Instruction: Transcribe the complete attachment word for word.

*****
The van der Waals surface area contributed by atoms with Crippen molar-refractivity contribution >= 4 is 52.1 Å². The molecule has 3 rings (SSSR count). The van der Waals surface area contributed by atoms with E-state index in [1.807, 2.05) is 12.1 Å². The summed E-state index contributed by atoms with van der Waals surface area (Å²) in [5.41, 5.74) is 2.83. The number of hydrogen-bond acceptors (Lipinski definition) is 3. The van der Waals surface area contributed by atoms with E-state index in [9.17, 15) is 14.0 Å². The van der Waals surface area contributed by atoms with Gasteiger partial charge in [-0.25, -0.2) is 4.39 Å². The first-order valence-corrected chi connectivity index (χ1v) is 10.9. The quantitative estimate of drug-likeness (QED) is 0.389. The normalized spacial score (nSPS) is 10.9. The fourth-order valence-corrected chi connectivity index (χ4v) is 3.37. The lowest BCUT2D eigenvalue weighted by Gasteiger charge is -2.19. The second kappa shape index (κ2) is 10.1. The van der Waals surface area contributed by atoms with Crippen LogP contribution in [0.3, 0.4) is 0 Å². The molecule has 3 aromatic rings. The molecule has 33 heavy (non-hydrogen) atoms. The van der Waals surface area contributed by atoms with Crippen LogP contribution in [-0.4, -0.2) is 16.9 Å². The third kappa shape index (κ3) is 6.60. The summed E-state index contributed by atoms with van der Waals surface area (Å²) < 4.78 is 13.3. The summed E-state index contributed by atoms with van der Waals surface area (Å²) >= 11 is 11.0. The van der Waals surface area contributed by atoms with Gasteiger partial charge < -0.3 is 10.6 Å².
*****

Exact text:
The van der Waals surface area contributed by atoms with Crippen molar-refractivity contribution >= 4 is 52.1 Å². The molecule has 3 rings (SSSR count). The van der Waals surface area contributed by atoms with E-state index in [1.807, 2.05) is 12.1 Å². The summed E-state index contributed by atoms with van der Waals surface area (Å²) in [5.41, 5.74) is 2.83. The number of hydrogen-bond acceptors (Lipinski definition) is 3. The van der Waals surface area contributed by atoms with E-state index in [9.17, 15) is 14.0 Å². The van der Waals surface area contributed by atoms with Gasteiger partial charge in [-0.25, -0.2) is 4.39 Å². The first-order valence-corrected chi connectivity index (χ1v) is 10.9. The quantitative estimate of drug-likeness (QED) is 0.389. The normalized spacial score (nSPS) is 10.9. The fourth-order valence-corrected chi connectivity index (χ4v) is 3.37. The lowest BCUT2D eigenvalue weighted by Gasteiger charge is -2.19. The second kappa shape index (κ2) is 10.1. The van der Waals surface area contributed by atoms with Crippen LogP contribution in [0.3, 0.4) is 0 Å². The molecule has 3 aromatic rings. The molecule has 33 heavy (non-hydrogen) atoms. The van der Waals surface area contributed by atoms with Crippen LogP contribution in [-0.4, -0.2) is 16.9 Å². The third kappa shape index (κ3) is 6.60. The summed E-state index contributed by atoms with van der Waals surface area (Å²) < 4.78 is 13.3. The summed E-state index contributed by atoms with van der Waals surface area (Å²) >= 11 is 11.0. The van der Waals surface area contributed by atoms with Gasteiger partial charge < -0.3 is 10.6 Å².